A retail employee helps a customer shop for shoes.

How to Make the Most of Retail Employees’ Limited Training Time

Jason Bacaj | 4 min read

Retail training boosts sales, but two-thirds of retail workers get less than 10 hours of training each year.

Retailers are in a crunch.

The more employees know about a product, the better they’ll be able to sell it. For example, after a month of product-specific training Murdoch’s Ranch & Home Supply saw a double-digit boost to sales of that product. And the boost lasted for a year.

Still, when there’s only so much time in a given day—Retail Systems Research estimates that about two-thirds of retail workers fit in less than 10 hours of training each year. L&D pros need to get creative with their solutions, and doing more with less.

Tools

First things first: you need the right tools. It’s obviously impractical to have experts trailing employees around the floor. But with a learning management system (LMS) you can provide employees with a similar on-demand resource.

An LMS allows you to create, distribute, and update training materials. It’s a single, online location for employees whenever they have time to learn more about brands, products, or sales techniques.

Of course, is an LMS truly available on demand if it isn’t immediately on hand? Your learning strategy is more effective if employees can interact with it on a mobile device. While the Pew Research Center says more than three-quarters of adults in the U.S. have a smartphone, it’s better if employees on the floor have access to a tablet or other mobile devices.

Not only can tablet-wielding employees can train when they have a spare moment, but they can use the device to provide higher-level customer service. After all, omnichannel shoppers often spend a lot of time researching before they step into a store. There’s a fair chance a focused shopper has more product-specific knowledge than an employee.

A retail employee helps a customer shop for shoes.

Techniques

Equipped with the right tools for the job, it’s time to look at the different ways you can provide training. One key element to keep in mind is: how can you make training and product knowledge available to employees in the flow of work?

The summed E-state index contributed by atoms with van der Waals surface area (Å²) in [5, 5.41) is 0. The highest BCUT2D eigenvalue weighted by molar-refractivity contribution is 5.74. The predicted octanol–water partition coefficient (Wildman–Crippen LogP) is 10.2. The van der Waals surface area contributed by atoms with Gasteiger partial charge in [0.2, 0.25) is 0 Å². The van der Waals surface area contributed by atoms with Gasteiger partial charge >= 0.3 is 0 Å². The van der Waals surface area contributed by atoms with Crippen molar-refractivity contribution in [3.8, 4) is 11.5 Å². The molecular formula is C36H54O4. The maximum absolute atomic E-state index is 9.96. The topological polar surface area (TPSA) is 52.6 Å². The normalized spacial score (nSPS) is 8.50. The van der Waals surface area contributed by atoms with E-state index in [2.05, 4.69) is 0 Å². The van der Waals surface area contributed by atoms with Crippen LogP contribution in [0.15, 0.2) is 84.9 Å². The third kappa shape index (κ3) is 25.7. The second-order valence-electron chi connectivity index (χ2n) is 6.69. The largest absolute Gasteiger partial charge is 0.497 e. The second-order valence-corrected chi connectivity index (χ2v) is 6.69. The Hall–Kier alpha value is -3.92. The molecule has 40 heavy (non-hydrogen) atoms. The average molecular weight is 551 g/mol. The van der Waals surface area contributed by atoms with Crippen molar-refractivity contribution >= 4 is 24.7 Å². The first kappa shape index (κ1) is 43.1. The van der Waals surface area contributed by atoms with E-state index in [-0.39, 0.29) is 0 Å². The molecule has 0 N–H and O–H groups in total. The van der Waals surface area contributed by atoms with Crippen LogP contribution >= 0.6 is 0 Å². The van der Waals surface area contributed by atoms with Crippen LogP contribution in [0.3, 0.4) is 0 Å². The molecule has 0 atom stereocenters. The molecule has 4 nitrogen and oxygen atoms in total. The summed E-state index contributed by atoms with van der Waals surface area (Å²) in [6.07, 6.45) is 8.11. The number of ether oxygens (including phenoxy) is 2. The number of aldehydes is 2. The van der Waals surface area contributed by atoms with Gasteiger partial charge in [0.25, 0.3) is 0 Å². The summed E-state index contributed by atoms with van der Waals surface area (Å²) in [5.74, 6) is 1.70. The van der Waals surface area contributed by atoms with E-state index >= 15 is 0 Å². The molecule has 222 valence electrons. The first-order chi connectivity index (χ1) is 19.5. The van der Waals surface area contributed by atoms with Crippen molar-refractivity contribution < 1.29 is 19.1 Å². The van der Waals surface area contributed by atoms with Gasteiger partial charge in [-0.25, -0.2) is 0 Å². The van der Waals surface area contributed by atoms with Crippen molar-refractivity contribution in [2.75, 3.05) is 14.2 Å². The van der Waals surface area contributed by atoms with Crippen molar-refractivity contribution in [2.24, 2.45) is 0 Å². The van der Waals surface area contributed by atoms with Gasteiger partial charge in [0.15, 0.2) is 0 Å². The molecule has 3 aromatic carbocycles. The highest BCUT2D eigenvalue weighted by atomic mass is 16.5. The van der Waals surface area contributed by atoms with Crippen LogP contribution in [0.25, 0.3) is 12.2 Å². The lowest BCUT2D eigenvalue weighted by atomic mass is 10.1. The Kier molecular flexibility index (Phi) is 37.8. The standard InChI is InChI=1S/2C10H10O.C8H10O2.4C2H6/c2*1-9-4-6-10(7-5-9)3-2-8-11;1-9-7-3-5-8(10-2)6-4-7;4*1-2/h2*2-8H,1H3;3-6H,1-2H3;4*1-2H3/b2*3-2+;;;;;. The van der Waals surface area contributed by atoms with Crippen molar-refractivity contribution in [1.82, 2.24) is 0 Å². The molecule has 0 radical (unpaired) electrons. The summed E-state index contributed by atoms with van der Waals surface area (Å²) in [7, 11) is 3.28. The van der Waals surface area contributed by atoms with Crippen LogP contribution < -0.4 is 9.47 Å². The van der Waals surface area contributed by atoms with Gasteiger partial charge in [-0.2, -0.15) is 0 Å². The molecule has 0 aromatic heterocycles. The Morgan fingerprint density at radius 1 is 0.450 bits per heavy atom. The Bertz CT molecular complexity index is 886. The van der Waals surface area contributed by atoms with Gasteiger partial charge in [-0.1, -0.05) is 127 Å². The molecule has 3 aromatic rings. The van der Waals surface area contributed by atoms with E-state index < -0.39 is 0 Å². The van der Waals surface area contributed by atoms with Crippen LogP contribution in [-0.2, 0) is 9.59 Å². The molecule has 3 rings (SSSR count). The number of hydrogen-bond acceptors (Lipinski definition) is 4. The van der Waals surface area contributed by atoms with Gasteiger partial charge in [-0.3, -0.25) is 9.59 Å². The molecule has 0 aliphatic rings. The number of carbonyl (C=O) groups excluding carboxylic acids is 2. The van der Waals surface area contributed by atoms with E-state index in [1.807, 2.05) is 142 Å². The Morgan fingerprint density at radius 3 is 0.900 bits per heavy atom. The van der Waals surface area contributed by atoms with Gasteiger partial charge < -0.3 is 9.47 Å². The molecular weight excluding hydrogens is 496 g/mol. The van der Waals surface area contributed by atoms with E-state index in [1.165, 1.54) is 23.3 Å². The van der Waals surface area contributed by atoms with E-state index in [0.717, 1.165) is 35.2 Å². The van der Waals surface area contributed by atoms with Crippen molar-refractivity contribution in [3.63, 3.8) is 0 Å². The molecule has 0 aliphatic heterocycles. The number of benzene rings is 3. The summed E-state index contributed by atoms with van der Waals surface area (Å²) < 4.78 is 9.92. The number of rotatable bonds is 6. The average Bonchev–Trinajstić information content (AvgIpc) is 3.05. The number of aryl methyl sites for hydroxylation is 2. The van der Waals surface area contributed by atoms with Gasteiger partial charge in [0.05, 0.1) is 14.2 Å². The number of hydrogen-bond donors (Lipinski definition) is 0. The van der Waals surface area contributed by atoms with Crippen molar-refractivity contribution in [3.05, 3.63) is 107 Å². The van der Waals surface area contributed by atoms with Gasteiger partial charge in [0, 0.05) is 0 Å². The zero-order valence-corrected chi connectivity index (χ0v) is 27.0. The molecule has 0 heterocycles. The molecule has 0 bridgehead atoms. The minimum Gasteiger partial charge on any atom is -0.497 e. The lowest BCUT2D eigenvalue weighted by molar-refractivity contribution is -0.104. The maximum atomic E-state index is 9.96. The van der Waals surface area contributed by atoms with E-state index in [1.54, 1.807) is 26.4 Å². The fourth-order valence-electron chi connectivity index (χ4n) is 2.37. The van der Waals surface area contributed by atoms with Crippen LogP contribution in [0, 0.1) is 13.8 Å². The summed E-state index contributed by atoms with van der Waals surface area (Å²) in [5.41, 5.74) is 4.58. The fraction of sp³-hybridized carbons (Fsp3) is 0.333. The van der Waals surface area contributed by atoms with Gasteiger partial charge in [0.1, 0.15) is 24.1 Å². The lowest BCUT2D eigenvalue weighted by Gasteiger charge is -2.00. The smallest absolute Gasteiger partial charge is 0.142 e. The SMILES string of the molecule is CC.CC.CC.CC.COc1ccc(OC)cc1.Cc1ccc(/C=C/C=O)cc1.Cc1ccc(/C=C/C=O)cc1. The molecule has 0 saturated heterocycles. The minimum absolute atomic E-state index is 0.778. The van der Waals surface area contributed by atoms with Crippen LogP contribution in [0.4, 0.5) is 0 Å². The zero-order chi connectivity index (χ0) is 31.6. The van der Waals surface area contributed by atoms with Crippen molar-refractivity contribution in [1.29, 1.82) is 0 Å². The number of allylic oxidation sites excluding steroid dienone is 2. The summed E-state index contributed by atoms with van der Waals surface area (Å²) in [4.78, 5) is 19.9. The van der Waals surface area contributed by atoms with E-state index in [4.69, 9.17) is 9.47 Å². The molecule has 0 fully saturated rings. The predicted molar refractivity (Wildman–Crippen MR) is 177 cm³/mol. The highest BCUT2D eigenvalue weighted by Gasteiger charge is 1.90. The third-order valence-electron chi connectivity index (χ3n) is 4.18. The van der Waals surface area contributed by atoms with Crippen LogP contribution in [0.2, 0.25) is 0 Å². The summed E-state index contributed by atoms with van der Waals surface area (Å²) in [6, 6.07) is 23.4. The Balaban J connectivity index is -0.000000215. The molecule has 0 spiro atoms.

Microlearning makes intuitive sense when time is a factor. Maybe it’s a list of bullet points detailing the product’s features and functionalities. Maybe a fun fact to keep a particular brand top-of-mind for employees on the floor. Or maybe a short video about the product’s unique manufacturing process.

If you do end up putting videos together for employees, there are a few guidelines that are useful to follow along the way. Keep them short — as in a minute or less. And make sure to use captions in the video.

Not only do captions make the video more accessible for those with limited hearing, but employees won’t have to use headphones to understand the content.

Headphones are today’s office walls, a signal that the wearer is busy and not to be disturbed. And that’s not particularly conducive to quality customer service.

Follow-up

A significant part of successful learning is in the follow-through, same as in many sports. Find ways to build in periodic refreshers on important details to ensure that employees actually are absorbing the information.

The Ebbinghaus Forgetting Curve shows that people steadily forget new information over the course of a day. The best way to ensure that current product knowledge and sales techniques stick over time is through spaced repetition.

One way you can fit regular refreshers into a workflow is through a sales contest. For instance, L&M Supply, one of our clients, uses monthly contests as a way to drive sales for specific items.

While L&M didn’t launch the contest specifically to reinforce product knowledge, their case study demonstrates that a sales contest drives employees to the LMS. Since the challenge launched, L&M has seen involuntary engagement levels above 90% and voluntary engagement of more than 80%—some of the highest levels among Wisetail clients.

Putting it all together

Making the most of a retail employee’s limited training time is tricky. You have to prioritize learning and provide support—from encouragement to the right tools, like an LMS and mobile devices so employees can train in the regular flow of their workday.

Microlearning pieces, easy-to-find product information, and short videos with captions all help employees integrate training and continued learning into their workflow. Paired with regular follow-ups like a monthly contest or knowledge checks, and you’ll be well on your way.

Wisetail LMS client Bailey Nelson.

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